Carina Nebula dust pillars harbor embedded stars, says research team
Astronomers using NASA's Spitzer Space Telescope have imaged a giant molecular cloud being shredded by howling stellar winds and searing radiation, exposing a group of towering dust pillars harboring infant stars, according to a University of Colorado at Boulder researcher.
Nathan Smith, a Hubble Fellow and postdoctoral researcher at CU-Boulder's Center for Astrophysics and Space Astronomy, said the violent panorama is unfolding in the Carina Nebula, located in the southern Milky Way some 10,000 light years from Earth. The orbiting infrared telescope imaged a new generation of stars in various stages of evolution, several dozen of which now gleam like gems at the heads of huge dust pillars created by the galactic weather conditions.
"Spitzer is providing us with the first snapshot of a molecular cloud being shredded on such a large scale," said Smith. "Stellar winds and blowtorch-like radiation coming off the massive stars are ripping apart the cloud, exposing a new generation of stars at the ends of these pillars."
Smith presented the results of the NASA-funded study at the 206th meeting of the American Astronomical Society held May 29 to June 2 in Minneapolis.
"One of the motivations for our observations is that our own sun probably formed in a violent region like the one we are seeing in the Carina Nebula," said Smith.
Located in the southern Milky Way galaxy, the Carina Nebula is visible to the human eye and contains the variable star Eta Carina, which puts out more energy than 1 million suns and which is expected to explode into a supernova in the coming millennia. Stellar winds whipping from Eta Carina and several dozen other massive stars in the region blow at 2,000 kilometers a second, or more than 4 million miles per hour.
"There is a fierce contest going on," said Smith. "On one hand we have these massive, first-generation stars trying to remove all of this gaseous material, and the young stars like those embedded in the dust pillars are trying to accrete the material to build themselves up."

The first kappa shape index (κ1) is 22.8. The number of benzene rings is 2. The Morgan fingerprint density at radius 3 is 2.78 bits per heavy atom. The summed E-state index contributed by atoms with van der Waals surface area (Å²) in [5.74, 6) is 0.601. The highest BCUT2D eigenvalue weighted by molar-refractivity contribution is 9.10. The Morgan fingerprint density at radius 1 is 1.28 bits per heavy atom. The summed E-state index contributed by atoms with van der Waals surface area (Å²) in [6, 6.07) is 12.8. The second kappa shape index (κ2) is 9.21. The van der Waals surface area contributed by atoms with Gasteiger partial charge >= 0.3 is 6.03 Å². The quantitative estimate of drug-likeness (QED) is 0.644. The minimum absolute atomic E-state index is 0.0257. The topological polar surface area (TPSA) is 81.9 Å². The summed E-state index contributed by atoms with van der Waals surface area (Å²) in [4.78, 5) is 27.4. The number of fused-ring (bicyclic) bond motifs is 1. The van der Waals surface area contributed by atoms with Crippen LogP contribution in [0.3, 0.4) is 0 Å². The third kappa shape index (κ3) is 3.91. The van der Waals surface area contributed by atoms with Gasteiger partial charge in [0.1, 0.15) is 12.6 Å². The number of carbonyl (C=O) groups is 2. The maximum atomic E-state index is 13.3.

Launched in 2003, the heat-seeking Spitzer Space Telescope is an ideal observatory to study the wild activity in the Carina Nebula, said Smith. The orbiting telescope's infrared array camera penetrates regions like Carina filled with dense clouds of gas and dust, allowing astronomers to witness star formation processes that are shrouded from the view of other types of telescopes.
The study also included the University of Wisconsin-Madison's Ed Churchwell, Brian Babler and Marilyn Meade, Barbara Whitney of the Space Science Institute in Boulder, Vanderbilt University's Keivan Stassun, Arizona State University's Jon Morse and the University of Minnesota's Robert Gehrz. The Spitzer Space Telescope is managed for NASA by the Jet Propulsion Laboratory in Pasadena and science operations for the effort are conducted at the Spitzer Science Center at the California Institute of Technology in Pasadena.
Smith and his colleagues combined several hundred images obtained by scanning the South Pillar region of the nebula with Spitzer in spring 2005 to produce the mosaic. Using four different camera filters, the team detected more than 17,000 stars, including those forming at the pillar heads. "We looked only at the most active region, but there are probably many more stars embedded in pillars in the surrounding area," he said.
The researchers believe Eta Carina was the primary player that shaped the gigantic dust pillars. Before 1840 -- when the star shed the equivalent of 10 solar masses of material from its outer layer -- it is thought to have been the most luminous UV light source in the nebula. For several years after the 1840 event, Eta Carina was the second brightest star in the sky.
Sculpted from reservoirs of gas and dust by the whipping stellar winds and high-energy radiation, the dust pillars "point back" toward the luminous Eta Carina, said Smith. "All of the different pillars were exposed to the same light bulb."
The Carina Nebula has a diameter of about 200 light years, and the dust pillars are up to 10 light years, or 50 trillion miles, in length, said Smith. The Carina Nebula is about 100 times more luminous than the much closer Orion Nebula and may contain as many as 100,000 young stars, most of which are faint, low mass stars like the sun.
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